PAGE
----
Nostra Signora de La Salette is a mid 20th century parish and titular church at Piazza Madonna de La Salette 1, south of the Villa Doria Pamphilj in the Gianicolense quarter. Pictures of the church at Wikimedia Commons are here.
The dedication is to the Blessed Virgin Mary.
The special title of "Our Lady of La Salette" derives ultimately from a series of visions in 1846 of Our Lady at a village called La Salette near Grenoble in France. Hence the name of the church is spelt “de La”, not “della”, and the same applies to the Piazza in the address.
The Missionaries of Our Lady of La Salette, founded at Grenoble in 1852, established its Generalate here in 1896. Early in the 20th century a convent complex was built, including a private chapel.
In 1957, the parish was set up. Initially the chapel was used, but this was inadequate and so was replaced by a new church which was completed in 1965.
The church was made titular in 1969. The present cardinal priest is Polycarp Pengo.
There are actually two churches.
From the piazza, one can see the façade of the former church next to the building of the Generalate, which was founded in 1896. It has a rectangular plan with a circular apse and two side aisles to the nave, and the façade is visible from the gate in the piazza. The body of the church is in brick.
The façade is dominated by a large white rectangular panel, which incorporates the entrance door and which protrudes above the horizontal line of the rest of the frontage. There is a central porthole window, over which is superimposed a large white cross which extends to the door below and to the top of the façade above and spans the panel.
This church temporarily became parochial in 1957, but was entirely inadequate and was replaced by the new church which was completed in 1965. It is now again the private chapel of the Generalate.
New Church, ExteriorEdit
Layout and fabric Edit
The new church, not easily visible from the piazza (it's up the drive on the left), was designed by Vivina Rizzi and Ennio Canino.
The spectacular and complex plan derives from a square, with two three-quarter cylinder extensions on the corners nearest the high altar. Over this is superimposed a shape like that of a club in a pack of cards, which is preserved in the form of the roof and which gives an apse behind the high altar and two on either side. This part of the roof is raised to make room for skylights.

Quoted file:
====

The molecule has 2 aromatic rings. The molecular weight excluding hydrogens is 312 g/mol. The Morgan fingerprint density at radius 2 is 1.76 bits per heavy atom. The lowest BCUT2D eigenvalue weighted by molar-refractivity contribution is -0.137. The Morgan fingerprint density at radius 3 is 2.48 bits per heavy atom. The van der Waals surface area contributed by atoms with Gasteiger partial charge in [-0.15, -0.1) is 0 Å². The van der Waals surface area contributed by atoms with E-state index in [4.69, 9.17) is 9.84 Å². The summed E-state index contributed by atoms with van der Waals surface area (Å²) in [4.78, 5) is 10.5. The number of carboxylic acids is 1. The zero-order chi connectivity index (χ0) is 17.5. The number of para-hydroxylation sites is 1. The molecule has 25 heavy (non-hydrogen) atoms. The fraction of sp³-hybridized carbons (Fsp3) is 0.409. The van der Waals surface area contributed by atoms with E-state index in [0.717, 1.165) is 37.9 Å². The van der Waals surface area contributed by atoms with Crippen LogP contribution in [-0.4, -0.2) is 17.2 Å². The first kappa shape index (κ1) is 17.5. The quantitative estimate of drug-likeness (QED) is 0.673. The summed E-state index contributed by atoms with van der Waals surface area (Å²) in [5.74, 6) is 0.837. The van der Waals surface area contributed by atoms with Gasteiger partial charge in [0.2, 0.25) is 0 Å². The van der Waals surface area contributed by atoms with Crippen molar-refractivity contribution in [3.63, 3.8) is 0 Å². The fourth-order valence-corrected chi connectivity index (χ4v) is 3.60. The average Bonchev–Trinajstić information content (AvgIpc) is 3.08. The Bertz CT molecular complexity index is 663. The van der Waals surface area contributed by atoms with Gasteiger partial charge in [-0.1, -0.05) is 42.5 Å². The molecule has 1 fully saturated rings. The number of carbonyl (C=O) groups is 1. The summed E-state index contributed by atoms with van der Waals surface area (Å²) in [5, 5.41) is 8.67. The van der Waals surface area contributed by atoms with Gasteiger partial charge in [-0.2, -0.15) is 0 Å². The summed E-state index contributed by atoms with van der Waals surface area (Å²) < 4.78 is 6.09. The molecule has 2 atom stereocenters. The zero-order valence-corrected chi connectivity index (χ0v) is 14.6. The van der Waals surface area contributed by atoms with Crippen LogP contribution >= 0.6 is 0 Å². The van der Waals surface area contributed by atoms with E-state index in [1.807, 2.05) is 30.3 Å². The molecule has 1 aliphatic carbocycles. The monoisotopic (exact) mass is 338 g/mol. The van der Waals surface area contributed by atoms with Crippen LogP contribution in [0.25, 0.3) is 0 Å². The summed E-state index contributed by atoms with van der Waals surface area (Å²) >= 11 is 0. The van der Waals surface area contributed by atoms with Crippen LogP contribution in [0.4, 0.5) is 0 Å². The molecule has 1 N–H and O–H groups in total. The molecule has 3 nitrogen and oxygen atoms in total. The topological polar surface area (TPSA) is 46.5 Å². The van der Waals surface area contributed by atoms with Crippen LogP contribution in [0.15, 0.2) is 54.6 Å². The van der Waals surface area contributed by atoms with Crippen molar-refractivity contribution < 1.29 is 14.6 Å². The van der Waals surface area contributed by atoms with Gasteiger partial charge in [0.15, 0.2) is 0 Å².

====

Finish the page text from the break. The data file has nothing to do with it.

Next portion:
The building is of reinforced concrete, with the enclosing walls in blank red brick.
The soaring detached tower campanile is on a trefoil plan, formed from three unadorned triangular white concrete pillars conjoined.
There is a monumental and ugly two-storey entrance frontage, situated over a crypt. This is approached by a central staircase, flanked by voids fronting the crypt. The stairs lead to a suspended patio, and they and the patio have concrete slab balustrades.
The first storey is sheltered by a massive flat concrete slab canopy supported by two side walls in brick, but with the ends projecting beyond these walls. The canopy is in the shape of an irregular pentagon, with a very obtuse angle in its front edge. Fitted in below the centre of this canopy is a very odd cylindrical structure, containing a doorway and revetted in limestone slabs. The rest of the first storey frontage is set back behind this, and consists of doors and brick walling below a concrete beam. Between the beam and the back of the canopy is a deep window strip.
The second storey is narrower than the first one, and is rectangular. It consists of twenty vertical window strips separated by concrete mullions. The seven strips to each side have alternate patterns of fenestration -four of them have squares delimited by horizontal concrete mullions in about the middle of each strip, and three have single such bars near the bottom. Each set of seven strips is bounded by the brick wall end at the outer corner, and crowned by concrete slab as the roofline.
The middle five window strips continue the fenestration pattern, except the middle pair which have one horizontal concrete bar cutting across both and hence forming a cross with the central vertical mullion. These five strips rise above the seven on each side, and form the backing for an aedicule. A pair of thin square concrete pillars rise from the top of the canopy, and support a strongly projecting concrete gable with an infilled triangular tympanum which crowns the façade.
This pair of pillars also supports a projecting concrete platform on which stands a statue of Our Lady of La Salette.
New Church, InteriorEdit
The rather shadowy interior is dominated by the curving walls in brick framed by concrete.
The apse contains a large wooden crucifix, and on either side are stained glass windows in dark blue and white with a pattern of geometric shapes evoking the cross.
According to parish website (July 2018), Mass is celebrated:
Weekdays 8:00, 18:30;
Sundays and Solemnities 9:00, 11:00, 18:30.